It’s no secret that businesses have to evolve to meet new market challenges. The airline industry is no exception. Oil spikes, 9/11, security scares and industry consolidation have forced massive changes in how airlines do business. For the customer though, the experience usually just becomes crappier. Leg room shrinks, service takes a back seat to profit and the one-time promise of free bags (even free carry-on bags) is nearly extinct. We’ve searched the internets to find the Top 3 ironic airline commercials. You’ll soon realize that airlines flip flop on their policies nearly as often as politicians.
1.) JetBlue touts free baggage
Just this week JetBlue announced that they will join the rest of the airline industry (Southwest being the lone holdout) and begin charging for checked luggage. They also announced that they would shrink legroom and add up to 15 more seats per airplane. While it’s not unexpected, it’s ironic that they attempted to differentiate themselves in a 2011 commerical by mocking other airlines as actors said they ‘felt cheated’ by bag fees. Oh, have times changed.
2.) AirTran mocks the Southwest ‘Cattle Call’
Back in 2010, AirTran and Southwest were engaged in a David vs Goliath battle to win over customers on the always competitive east coast routes. Southwest had made great inroads into territory that was typically the domain of discount carrier AirTran Airways. In an attempt to differentiate themselves, AirTran began a series of commercials aimed squarely at Southwest Airlines. They mocked the Southwest Airlines open boarding policy. Ironically, Southwest and AirTran announced a merger less than six months later. In just a few weeks from now, AirTran will disappear from the skies forever along with their much touted assigned seating and business class. The ‘cattle call’ remains.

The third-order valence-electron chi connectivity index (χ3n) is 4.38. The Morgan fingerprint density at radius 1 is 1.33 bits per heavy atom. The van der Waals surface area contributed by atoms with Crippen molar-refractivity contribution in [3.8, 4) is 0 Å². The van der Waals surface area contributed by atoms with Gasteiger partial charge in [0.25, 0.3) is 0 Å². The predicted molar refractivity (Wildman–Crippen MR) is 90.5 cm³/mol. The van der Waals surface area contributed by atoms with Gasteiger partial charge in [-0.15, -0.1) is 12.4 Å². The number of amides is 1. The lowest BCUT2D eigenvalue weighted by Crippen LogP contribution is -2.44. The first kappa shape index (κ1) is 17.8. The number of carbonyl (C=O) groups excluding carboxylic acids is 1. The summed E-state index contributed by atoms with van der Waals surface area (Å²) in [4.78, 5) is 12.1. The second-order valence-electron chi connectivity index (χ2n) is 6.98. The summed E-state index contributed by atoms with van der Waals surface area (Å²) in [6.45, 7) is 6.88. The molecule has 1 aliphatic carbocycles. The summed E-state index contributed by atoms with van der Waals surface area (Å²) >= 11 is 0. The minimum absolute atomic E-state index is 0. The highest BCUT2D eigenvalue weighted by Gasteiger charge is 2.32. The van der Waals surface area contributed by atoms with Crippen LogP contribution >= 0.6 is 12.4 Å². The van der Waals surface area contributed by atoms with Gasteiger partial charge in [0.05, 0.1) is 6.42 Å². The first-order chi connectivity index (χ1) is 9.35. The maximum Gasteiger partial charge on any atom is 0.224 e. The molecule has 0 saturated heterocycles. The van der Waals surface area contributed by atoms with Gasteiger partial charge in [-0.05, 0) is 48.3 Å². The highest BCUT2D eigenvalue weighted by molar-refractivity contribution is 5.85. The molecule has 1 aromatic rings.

3.) American removes seats to make passengers happy
Back in 1999, American Airlines was rolling in the dough. In an effort to make their product even better, they begin removing seats to make the cabin more comfortable for passengers. It was called “More Room Throughout Coach.” The concept was a failure. American couldn’t make money with that policy. Passengers weren’t willing to pay enough of a premium for the extra space. A couple of years later, American reversed its policy and added seats. Some jokingly called it ‘Less Room Throughout Coach”. American also started charging for checked bags, took away free food (even on long flights to Hawaii), added massive ticket change fees and cut salaries for workers. None of it worked. American eventually filed for bankruptcy in 2011 and later merged with US Airways. While some amenities have returned for high paying customers, coach passengers are about to get even more cramped as American announced that they will add even more seats to their main cabin by early next year.